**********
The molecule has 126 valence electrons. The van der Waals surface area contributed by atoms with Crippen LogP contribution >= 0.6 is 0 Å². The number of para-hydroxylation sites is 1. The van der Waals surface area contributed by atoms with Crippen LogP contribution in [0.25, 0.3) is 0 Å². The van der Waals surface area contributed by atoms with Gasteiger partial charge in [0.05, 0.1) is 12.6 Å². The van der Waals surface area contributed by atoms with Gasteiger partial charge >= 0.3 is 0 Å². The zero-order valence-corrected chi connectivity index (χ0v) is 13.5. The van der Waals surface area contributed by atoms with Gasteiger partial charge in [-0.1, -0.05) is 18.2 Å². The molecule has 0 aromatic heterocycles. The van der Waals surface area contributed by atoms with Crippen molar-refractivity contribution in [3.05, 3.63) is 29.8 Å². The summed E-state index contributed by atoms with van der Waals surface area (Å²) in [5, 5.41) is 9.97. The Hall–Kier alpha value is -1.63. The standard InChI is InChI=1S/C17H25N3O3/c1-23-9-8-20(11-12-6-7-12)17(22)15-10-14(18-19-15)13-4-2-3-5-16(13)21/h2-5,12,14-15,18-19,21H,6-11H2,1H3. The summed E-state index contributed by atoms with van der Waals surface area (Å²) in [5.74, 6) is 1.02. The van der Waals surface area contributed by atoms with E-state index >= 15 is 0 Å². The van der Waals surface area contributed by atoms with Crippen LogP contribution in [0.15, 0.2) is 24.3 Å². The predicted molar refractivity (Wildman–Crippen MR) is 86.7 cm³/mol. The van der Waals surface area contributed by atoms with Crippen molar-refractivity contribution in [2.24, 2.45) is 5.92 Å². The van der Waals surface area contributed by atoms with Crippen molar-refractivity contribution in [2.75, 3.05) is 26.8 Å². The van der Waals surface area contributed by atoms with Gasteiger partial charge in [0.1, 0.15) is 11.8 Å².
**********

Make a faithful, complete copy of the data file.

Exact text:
The molecule has 126 valence electrons. The van der Waals surface area contributed by atoms with Crippen LogP contribution >= 0.6 is 0 Å². The number of para-hydroxylation sites is 1. The van der Waals surface area contributed by atoms with Crippen LogP contribution in [0.25, 0.3) is 0 Å². The van der Waals surface area contributed by atoms with Gasteiger partial charge in [0.05, 0.1) is 12.6 Å². The van der Waals surface area contributed by atoms with Gasteiger partial charge >= 0.3 is 0 Å². The zero-order valence-corrected chi connectivity index (χ0v) is 13.5. The van der Waals surface area contributed by atoms with Gasteiger partial charge in [-0.1, -0.05) is 18.2 Å². The molecule has 0 aromatic heterocycles. The van der Waals surface area contributed by atoms with Crippen molar-refractivity contribution in [3.05, 3.63) is 29.8 Å². The summed E-state index contributed by atoms with van der Waals surface area (Å²) in [5, 5.41) is 9.97. The Hall–Kier alpha value is -1.63. The standard InChI is InChI=1S/C17H25N3O3/c1-23-9-8-20(11-12-6-7-12)17(22)15-10-14(18-19-15)13-4-2-3-5-16(13)21/h2-5,12,14-15,18-19,21H,6-11H2,1H3. The summed E-state index contributed by atoms with van der Waals surface area (Å²) in [5.74, 6) is 1.02. The van der Waals surface area contributed by atoms with E-state index >= 15 is 0 Å². The van der Waals surface area contributed by atoms with Crippen LogP contribution in [0.15, 0.2) is 24.3 Å². The predicted molar refractivity (Wildman–Crippen MR) is 86.7 cm³/mol. The van der Waals surface area contributed by atoms with Crippen molar-refractivity contribution in [2.24, 2.45) is 5.92 Å². The van der Waals surface area contributed by atoms with Crippen molar-refractivity contribution in [2.75, 3.05) is 26.8 Å². The van der Waals surface area contributed by atoms with Gasteiger partial charge in [0.1, 0.15) is 11.8 Å².